EG: Wonderful. I think that your note on There There is a wonderful way to say ‘Here Here’ to this conversation. And thus to close it. Thank you for welcoming me to talk with you about your book. Thanks for the favorable, kind words about my book. It is a delight to be involved in the Fence project together, and with our colleagues, friends, and comrades (met and unmet) across presses and places who are on similar vibes and wavelengths.
SA: And bienvenido to the Fencie family.
Steven Alvarez is the author of The Codex Mojaodicus, winner of the Fence Modern Poets Prize. He has also authored the novels in verse The Pocho Codex and The Xicano Genome, both published by Editorial Paroxismo, and the chapbooks, Tonalamatl, El Segundo’s Dream Notes (Letter [r] Press), Un/documented, Kentucky (winner of the Rusty Toque Chapbook Prize), and Six Poems from the Codex Mojaodicus (winner of the Seven Kitchens Press Rane Arroyo Poetry Prize). His work has appeared in the Best Experimental Writing, Anomaly, Asymptote, Berkeley Poetry Review, Fence, Huizache, The Offing, and Waxwing. Follow Steven on Instagram @stevenpaulalvarez and Twitter @chastitellez.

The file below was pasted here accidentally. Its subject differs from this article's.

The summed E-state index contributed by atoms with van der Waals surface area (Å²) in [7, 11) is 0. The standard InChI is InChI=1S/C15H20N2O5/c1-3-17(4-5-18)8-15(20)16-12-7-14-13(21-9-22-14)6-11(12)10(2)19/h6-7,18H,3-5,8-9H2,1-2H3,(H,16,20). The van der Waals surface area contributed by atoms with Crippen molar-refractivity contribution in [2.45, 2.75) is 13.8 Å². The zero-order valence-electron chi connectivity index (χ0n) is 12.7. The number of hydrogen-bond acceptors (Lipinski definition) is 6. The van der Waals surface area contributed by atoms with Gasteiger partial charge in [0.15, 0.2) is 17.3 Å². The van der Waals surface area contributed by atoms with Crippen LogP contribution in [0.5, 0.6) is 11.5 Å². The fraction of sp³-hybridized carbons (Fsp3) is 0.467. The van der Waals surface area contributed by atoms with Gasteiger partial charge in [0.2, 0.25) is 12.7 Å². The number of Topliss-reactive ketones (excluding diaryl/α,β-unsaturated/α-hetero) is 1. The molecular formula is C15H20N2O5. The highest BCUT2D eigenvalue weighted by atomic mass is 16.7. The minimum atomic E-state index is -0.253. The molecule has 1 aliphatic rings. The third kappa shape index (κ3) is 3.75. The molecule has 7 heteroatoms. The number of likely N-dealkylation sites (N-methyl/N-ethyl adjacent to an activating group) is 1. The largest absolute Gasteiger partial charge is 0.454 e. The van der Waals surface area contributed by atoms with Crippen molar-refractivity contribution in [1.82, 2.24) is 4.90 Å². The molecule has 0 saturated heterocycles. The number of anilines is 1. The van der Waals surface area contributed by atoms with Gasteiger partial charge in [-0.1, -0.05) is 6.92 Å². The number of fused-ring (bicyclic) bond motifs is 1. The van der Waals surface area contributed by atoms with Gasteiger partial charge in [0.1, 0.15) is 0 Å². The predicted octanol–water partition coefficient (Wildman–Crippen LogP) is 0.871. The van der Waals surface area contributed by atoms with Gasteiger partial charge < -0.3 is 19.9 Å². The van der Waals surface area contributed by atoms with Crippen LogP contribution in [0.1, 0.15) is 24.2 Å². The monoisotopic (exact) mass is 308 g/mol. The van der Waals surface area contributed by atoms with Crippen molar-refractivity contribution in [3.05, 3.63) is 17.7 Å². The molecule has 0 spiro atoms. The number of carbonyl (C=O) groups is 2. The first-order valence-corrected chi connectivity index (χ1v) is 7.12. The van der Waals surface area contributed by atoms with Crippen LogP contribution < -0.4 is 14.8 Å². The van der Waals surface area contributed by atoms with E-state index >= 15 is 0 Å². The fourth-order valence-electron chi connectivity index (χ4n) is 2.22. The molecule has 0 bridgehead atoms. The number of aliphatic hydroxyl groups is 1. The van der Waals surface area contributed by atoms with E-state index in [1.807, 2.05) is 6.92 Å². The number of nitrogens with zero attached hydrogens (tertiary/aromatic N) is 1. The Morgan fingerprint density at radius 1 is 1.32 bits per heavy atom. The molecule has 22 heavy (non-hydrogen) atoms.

Edgar Garcia is a poet and scholar of the hemispheric cultures of the Americas, primarily during the 20th century. He examines the fields of Indigenous and Latino studies, American literature, poetry and poetics, and environmental criticism. Winner of the 2018 Fence Modern Poets Series award, his collection of poems and anthropological essays on hemispheric migrations—Skins of Columbus: A Dream Ethnography—will be published by Fence Books in 2019. His book of scholarship on the contemporary life of the seemingly antiquated sign-systems of the Americas—Signs of the Americas: A Poetics of Pictographs, Hieroglyphs, and Khipu—is forthcoming from the University of Chicago Press in 2019. Garcia is Neubauer Family Assistant Professor in the Departments of English and Creative Writing at the University of Chicago.